NATIONAL Social Security Authority (Nssa) will shut down companies disregarding occupational health and safety procedures to curb rising workplace fatalities, a senior official has said.
Report by Taurai Mangudhla
This comes after reports that 67 work related deaths have been reported in the first seven months of this year compared to 47 in the whole of 2011.
According to statistics, a total of 3 850 workers were injured at work between January and July 2012, up from 2 395 in the 12 months in 2011.
Nssa general manager James Matiza told businessdigest last week the state organisation would cancel operations of all delinquent companies until they meet prescribed safety measures as accidents continue to rise, with 16 deaths recorded in October 2012 alone.
“The first thing we can do is to close down a factory when a fatality is reported, inspect it to see the cause of the accident and then our inspectors give recommendations for corrective action. If that is not met then the factory or company is not reopened,” Matiza said.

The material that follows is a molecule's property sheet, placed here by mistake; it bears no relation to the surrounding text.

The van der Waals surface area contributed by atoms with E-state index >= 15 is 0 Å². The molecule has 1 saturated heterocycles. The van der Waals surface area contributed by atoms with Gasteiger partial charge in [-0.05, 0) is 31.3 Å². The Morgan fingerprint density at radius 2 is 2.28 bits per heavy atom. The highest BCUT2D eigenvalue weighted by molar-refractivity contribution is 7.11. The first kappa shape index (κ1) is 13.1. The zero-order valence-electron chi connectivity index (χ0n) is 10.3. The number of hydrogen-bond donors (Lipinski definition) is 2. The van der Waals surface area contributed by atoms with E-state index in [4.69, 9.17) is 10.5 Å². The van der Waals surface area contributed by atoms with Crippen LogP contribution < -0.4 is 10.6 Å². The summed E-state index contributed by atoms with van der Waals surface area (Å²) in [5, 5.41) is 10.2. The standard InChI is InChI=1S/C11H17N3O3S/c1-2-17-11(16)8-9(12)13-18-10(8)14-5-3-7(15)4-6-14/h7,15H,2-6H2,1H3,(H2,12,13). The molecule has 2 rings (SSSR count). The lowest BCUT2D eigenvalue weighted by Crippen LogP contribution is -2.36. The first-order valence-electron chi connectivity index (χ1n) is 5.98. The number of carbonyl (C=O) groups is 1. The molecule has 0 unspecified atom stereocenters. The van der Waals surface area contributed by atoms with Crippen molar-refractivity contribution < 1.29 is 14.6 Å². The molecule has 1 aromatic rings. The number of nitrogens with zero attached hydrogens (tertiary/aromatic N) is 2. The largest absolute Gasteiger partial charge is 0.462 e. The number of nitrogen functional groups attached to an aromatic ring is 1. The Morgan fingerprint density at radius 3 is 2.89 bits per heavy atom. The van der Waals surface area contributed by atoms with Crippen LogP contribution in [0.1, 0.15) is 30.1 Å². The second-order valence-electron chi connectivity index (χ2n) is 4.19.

“Secondly, if the employer is found to be reckless or at fault then he/she can be charged. For example, he/she pays all the damages including hospital fees, worker’s compensation and in the case of death looks after the deceased’s family.”
He said most of the fatalities were coming from accidents on the roads where several employees had lost their lives whilst driving a defective company vehicle while on duty.
The impact of frequent work-related accidents, Matiza added, were inflated premiums for a particular sector.
“When we discover that there are more accidents from a particular sector then it means when we review our fees for a New Year we increase for that sector. If we also discover that we have received less than what we paid out from a particular company then we claim the balance from that particular company,” he said.
Matiza’s remarks come after Nssa regional manager Walter Chagadama last week said work-related accidents and fatalities were increasing as a result of growing economic activity as companies started to increase their capacity utilisation after decade-long economic stagnation. However obsolete equipment and inadequate capital to replace ageing equipment is forcing employers to use antiquated and inadequate facilities, increasing the risk of work related fatalities.